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billet-doux

[bil-ey-doo, bil-ee-; French bee-yey-doo]
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noun, plural bil·lets-doux [bil-ey-dooz, bil-ee-; French bee-yey-doo] /ˈbɪl eɪˈduz, ˈbɪl i-; French bi yeɪˈdu/.
  1. a love letter.
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Origin of billet-doux

1665–75; < French: literally, sweet note. See billet1, douce
Dictionary.com Unabridged Based on the Random House Unabridged Dictionary, © Random House, Inc. 2018

Examples from the Web for billet-doux

Historical Examples

  • He summoned me into his study, where I saw my billet-doux lying on the table.

    Tom, Dick and Harry

    Talbot Baines Reed

  • A papal excommunication is a billet-doux compared to the Commination of Jugana.

  • Excuse me, Mr. Coates, I must have a peep at her ladyship's billet-doux.

    Rookwood

    William Harrison Ainsworth

  • They receive a challenge like a "billet-doux," and a home-thrust as a favour.

    Thackerayana

    William Makepeace Thackeray

  • Twenty to seven,—seven oclock they were due at the Billet-doux.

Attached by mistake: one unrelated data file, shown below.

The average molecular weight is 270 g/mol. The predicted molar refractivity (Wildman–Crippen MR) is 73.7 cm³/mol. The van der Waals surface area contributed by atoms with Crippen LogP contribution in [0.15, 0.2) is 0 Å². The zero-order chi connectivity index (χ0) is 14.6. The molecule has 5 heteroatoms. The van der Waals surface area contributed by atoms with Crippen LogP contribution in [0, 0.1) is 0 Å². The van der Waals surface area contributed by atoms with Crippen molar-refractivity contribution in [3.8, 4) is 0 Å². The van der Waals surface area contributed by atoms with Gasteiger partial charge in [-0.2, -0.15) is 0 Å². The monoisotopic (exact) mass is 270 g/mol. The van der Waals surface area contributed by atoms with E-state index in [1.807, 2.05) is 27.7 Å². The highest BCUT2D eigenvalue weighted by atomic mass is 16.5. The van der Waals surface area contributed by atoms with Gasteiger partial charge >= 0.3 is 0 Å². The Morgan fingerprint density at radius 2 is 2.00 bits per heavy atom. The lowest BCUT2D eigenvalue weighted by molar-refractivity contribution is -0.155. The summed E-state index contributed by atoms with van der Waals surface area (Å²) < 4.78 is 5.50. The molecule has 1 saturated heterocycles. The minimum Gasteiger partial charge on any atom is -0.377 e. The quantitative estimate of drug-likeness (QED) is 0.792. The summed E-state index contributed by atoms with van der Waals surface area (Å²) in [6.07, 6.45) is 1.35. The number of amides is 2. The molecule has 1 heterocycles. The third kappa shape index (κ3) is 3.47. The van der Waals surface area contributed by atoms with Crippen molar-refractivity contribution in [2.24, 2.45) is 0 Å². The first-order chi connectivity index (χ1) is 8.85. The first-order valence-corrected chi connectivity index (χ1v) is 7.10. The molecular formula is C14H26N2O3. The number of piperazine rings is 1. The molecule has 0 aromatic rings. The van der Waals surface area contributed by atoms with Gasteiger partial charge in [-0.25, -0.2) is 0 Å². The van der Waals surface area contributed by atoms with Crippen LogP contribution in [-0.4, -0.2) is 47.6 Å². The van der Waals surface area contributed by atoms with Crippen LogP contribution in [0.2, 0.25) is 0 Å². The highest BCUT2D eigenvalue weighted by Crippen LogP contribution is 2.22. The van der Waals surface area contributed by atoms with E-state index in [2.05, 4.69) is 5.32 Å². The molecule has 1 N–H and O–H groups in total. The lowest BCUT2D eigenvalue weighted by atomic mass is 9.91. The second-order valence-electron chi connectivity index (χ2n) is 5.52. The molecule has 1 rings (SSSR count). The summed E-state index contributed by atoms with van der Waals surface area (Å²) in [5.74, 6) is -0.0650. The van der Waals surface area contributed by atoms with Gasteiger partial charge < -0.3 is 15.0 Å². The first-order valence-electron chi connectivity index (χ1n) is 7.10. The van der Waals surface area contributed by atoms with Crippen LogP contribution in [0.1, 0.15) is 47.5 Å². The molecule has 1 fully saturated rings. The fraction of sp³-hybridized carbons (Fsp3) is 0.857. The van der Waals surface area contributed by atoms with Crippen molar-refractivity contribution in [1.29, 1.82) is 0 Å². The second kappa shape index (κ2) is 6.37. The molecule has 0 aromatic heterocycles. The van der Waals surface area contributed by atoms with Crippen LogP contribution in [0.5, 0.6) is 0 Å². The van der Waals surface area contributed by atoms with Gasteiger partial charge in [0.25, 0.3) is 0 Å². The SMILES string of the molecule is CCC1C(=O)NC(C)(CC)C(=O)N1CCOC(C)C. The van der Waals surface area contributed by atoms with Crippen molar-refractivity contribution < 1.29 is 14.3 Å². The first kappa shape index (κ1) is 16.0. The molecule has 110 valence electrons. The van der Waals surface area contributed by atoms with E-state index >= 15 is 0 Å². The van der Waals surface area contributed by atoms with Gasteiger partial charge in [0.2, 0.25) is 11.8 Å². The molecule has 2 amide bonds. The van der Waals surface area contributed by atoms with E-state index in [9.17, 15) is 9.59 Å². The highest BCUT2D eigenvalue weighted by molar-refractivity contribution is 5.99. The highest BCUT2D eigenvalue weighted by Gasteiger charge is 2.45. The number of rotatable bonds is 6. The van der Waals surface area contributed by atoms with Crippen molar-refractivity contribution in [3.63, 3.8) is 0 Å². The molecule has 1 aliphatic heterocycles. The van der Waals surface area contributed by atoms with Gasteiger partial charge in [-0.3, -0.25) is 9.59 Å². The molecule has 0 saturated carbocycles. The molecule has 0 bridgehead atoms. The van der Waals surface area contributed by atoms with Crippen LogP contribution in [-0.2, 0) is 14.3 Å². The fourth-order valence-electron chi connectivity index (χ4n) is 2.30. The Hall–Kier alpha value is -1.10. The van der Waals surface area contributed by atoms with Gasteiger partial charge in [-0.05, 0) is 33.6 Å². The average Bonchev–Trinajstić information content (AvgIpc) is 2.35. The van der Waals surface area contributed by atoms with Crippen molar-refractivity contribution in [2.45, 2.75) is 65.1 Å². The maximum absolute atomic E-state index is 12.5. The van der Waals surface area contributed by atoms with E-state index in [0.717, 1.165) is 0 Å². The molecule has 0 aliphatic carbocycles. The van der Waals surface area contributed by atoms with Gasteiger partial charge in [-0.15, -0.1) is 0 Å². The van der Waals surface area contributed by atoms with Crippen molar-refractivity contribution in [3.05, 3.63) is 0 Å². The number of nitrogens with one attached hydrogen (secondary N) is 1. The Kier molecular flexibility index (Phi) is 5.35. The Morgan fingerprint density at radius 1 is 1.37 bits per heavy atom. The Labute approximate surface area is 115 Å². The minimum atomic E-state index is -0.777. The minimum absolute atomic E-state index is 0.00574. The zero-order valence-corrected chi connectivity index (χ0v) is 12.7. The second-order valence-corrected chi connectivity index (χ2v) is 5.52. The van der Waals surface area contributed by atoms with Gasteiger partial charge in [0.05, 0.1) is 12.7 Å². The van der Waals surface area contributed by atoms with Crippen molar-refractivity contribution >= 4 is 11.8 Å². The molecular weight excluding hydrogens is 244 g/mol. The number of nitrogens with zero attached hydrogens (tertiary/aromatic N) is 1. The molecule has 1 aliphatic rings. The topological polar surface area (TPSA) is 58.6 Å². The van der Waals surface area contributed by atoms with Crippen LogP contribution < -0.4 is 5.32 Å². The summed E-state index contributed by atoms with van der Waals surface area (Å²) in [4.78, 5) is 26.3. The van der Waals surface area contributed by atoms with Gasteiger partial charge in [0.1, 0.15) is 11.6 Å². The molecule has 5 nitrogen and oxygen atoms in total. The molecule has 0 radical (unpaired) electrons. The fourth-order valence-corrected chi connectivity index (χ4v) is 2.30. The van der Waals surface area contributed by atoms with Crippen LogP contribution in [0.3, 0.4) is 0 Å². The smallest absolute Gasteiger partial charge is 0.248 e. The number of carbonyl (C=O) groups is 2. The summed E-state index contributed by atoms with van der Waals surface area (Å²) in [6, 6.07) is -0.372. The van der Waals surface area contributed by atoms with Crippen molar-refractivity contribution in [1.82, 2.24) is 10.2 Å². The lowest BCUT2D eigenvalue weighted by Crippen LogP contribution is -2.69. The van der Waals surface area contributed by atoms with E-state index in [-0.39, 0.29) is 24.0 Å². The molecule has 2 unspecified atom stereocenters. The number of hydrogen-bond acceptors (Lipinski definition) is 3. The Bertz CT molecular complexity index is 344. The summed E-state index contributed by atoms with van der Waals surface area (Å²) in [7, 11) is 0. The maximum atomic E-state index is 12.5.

Twos and Threes

    G. B. Stern


British Dictionary definitions for billet-doux

billet-doux

noun plural billets-doux (ˌbɪlɪˈduːz, French bijɛdu)
  1. old-fashioned, or jocular a love letter
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Word Origin

C17: from French, literally: a sweet letter, from billet (see billet 1) + doux sweet, from Latin dulcis
Collins English Dictionary - Complete & Unabridged 2012 Digital Edition © William Collins Sons & Co. Ltd. 1979, 1986 © HarperCollins Publishers 1998, 2000, 2003, 2005, 2006, 2007, 2009, 2012

Word Origin and History for billet-doux

n.

also billet doux, 1670s, "love letter," French, literally "sweet note," from billet "document, note" (14c., diminutive of bille; see bill (n.1)) + doux "sweet," from Latin dulcis (see dulcet).

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Online Etymology Dictionary, © 2010 Douglas Harper